Wednesday, December 1, 2010

Álvar Núñez Cabeza de Vaca

"These people love their offspring more than any in the world, and treat them very mildly.
If a son dies, the whole village joins the parents and kindred in weeping."

- Álvar Núñez Cabeza de Vaca in "The Malhado Way of Life"

"Frazer is much more savage than most of these savages."

- Ludwig Wittgenstein in "Remarks on Frazer's Golden Bough"

Álvar Núñez Cabeza de Vaca, or ANCdV as I'll be calling him through the course of this journal, holds a special point in history for me, because he was one of the first, well known, western anthropologists. He was sort of like Columbus version 2.0, in that he went on perilous journeys of adventure and discovery, and managed to do so without raping or killing anyone, which is pretty admirable for a 150''s Spanish explorer. In fact, not only does he NOT slaughter the indigenous peoples of wherever he went, but managed to also write very detailed journals on them, their culture, their customs, etc. What I find to be remarkably notable is that he manages to write all this tremendous literature on this culture so outrageously foreign to his own, and manages to do so without once calling them "backwards", "savages", "simple" or without writing his hands evilly and thinking "these people would make good slaves!"
Growing up, one of my favourite books were "The Golden Bough" written by James Frazier in 1890. Just in case you're not familiar with the text, here's a brief summary. James Frazier went around the world, studying a vast multitude of indigenous tribes, making detailed accounts of their society, focusing mainly on the elements of mysticism and magic he observed. His thesis was to find a unifying theme among the world's various religions and mythologies.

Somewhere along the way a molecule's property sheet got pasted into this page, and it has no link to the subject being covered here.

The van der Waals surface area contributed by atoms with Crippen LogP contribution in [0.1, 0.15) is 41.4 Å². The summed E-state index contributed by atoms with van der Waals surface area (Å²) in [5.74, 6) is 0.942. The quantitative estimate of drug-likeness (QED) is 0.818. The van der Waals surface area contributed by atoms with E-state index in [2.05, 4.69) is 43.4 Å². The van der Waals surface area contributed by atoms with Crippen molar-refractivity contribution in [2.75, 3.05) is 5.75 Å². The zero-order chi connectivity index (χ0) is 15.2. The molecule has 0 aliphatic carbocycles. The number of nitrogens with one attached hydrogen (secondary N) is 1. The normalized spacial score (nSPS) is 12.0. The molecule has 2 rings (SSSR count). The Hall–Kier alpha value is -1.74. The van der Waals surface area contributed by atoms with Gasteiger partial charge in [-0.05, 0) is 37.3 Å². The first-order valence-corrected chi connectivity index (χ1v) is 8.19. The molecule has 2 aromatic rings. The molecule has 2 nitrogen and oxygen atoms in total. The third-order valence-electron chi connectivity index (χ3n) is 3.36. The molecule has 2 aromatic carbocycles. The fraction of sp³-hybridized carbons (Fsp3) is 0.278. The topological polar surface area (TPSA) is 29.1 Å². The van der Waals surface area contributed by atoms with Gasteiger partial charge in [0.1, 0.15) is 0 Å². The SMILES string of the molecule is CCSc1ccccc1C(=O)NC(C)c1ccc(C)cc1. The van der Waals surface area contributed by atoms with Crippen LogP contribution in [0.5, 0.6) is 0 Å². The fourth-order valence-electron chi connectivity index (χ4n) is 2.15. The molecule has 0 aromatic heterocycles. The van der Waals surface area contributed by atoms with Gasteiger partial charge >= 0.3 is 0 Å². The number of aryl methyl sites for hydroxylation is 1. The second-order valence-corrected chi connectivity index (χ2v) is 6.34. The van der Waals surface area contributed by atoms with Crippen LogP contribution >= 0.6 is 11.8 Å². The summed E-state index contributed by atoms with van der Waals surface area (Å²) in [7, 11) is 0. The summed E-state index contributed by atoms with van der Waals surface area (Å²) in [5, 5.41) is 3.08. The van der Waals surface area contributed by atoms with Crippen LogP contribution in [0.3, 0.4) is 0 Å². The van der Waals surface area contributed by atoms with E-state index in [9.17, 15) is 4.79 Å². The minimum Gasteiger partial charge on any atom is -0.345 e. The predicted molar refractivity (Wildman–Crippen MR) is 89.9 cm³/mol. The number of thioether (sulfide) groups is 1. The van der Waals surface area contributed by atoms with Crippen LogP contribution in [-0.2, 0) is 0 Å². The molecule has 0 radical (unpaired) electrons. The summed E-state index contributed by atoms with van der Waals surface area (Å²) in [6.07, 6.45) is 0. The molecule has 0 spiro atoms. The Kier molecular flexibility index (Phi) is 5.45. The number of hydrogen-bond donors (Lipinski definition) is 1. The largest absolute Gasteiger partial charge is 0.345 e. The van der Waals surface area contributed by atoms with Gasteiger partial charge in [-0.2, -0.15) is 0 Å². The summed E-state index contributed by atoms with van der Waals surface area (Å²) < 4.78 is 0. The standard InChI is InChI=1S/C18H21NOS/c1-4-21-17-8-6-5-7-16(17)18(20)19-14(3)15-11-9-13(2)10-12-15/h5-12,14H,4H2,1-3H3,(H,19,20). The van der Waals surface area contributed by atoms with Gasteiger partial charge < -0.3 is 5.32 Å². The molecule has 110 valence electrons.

At the time, I had considered this to be one of the west's first and best forays into a lengthy understanding of cultures completely foreign to theirs, and I took it in with great interest, because I am a sucker for anything ancient. However, as I grew older, I began to look at Frazier's writings with more critical eye. Of course, to this day I still very much admire his work, his attention to detail, and his scholarly determination to know as much as he can about his subject, but there is one flaw in his approach. Frazier suffers from the all to difficult to eliminate "point of view". While Frazier never comes out and says anything as non PC as "These backwards savages worship the sun" or anything like that, his mindset is still very present in his writing, whereas Cabesa De Vaca seems to not only approach the subject a much more open mind, but also with a certain level of caring, and acceptance. Strange that the more enlightened viewpoint would come almost 400 years before the one that is still having some trouble.


  1. 30/30 Agree that deVaca is essentially our first Western anthropologist. You'll be utterly fascinated to read, therefore, the recent book titled "Crossing the Continent 1527-1540: The Story of the First american Explorer of the American South" -- who is, accordign to author Robert Goodwin, deVaca's former African slave Esteban Dorantes -- whom deVaca mentions, but does not give "center stage" to. He should have. What a book. Your kind of history.

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